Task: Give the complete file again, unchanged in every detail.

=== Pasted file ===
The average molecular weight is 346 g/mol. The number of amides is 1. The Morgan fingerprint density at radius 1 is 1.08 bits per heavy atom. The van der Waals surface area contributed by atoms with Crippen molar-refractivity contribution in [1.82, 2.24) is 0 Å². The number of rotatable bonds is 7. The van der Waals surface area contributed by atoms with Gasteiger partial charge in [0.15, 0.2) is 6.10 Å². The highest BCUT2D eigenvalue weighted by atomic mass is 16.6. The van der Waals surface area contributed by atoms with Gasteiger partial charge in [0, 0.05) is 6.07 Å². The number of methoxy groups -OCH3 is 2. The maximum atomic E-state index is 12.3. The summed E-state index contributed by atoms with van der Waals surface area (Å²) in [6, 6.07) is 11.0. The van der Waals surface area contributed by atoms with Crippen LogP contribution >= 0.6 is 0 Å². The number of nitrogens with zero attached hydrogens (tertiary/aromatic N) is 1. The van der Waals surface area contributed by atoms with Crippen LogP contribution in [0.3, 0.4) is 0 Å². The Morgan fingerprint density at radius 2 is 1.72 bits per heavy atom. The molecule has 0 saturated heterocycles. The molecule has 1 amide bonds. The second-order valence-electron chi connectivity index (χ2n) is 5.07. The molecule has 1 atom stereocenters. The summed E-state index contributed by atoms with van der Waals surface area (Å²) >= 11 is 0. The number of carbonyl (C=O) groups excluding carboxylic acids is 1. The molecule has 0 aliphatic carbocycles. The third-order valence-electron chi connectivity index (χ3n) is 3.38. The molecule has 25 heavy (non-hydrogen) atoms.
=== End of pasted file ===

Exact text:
The average molecular weight is 346 g/mol. The number of amides is 1. The Morgan fingerprint density at radius 1 is 1.08 bits per heavy atom. The van der Waals surface area contributed by atoms with Crippen molar-refractivity contribution in [1.82, 2.24) is 0 Å². The number of rotatable bonds is 7. The van der Waals surface area contributed by atoms with Gasteiger partial charge in [0.15, 0.2) is 6.10 Å². The highest BCUT2D eigenvalue weighted by atomic mass is 16.6. The van der Waals surface area contributed by atoms with Gasteiger partial charge in [0, 0.05) is 6.07 Å². The number of methoxy groups -OCH3 is 2. The maximum atomic E-state index is 12.3. The summed E-state index contributed by atoms with van der Waals surface area (Å²) in [6, 6.07) is 11.0. The van der Waals surface area contributed by atoms with Crippen LogP contribution >= 0.6 is 0 Å². The number of nitrogens with zero attached hydrogens (tertiary/aromatic N) is 1. The van der Waals surface area contributed by atoms with Crippen LogP contribution in [0.3, 0.4) is 0 Å². The Morgan fingerprint density at radius 2 is 1.72 bits per heavy atom. The molecule has 0 saturated heterocycles. The molecule has 1 amide bonds. The second-order valence-electron chi connectivity index (χ2n) is 5.07. The molecule has 1 atom stereocenters. The summed E-state index contributed by atoms with van der Waals surface area (Å²) >= 11 is 0. The number of carbonyl (C=O) groups excluding carboxylic acids is 1. The molecule has 0 aliphatic carbocycles. The third-order valence-electron chi connectivity index (χ3n) is 3.38. The molecule has 25 heavy (non-hydrogen) atoms.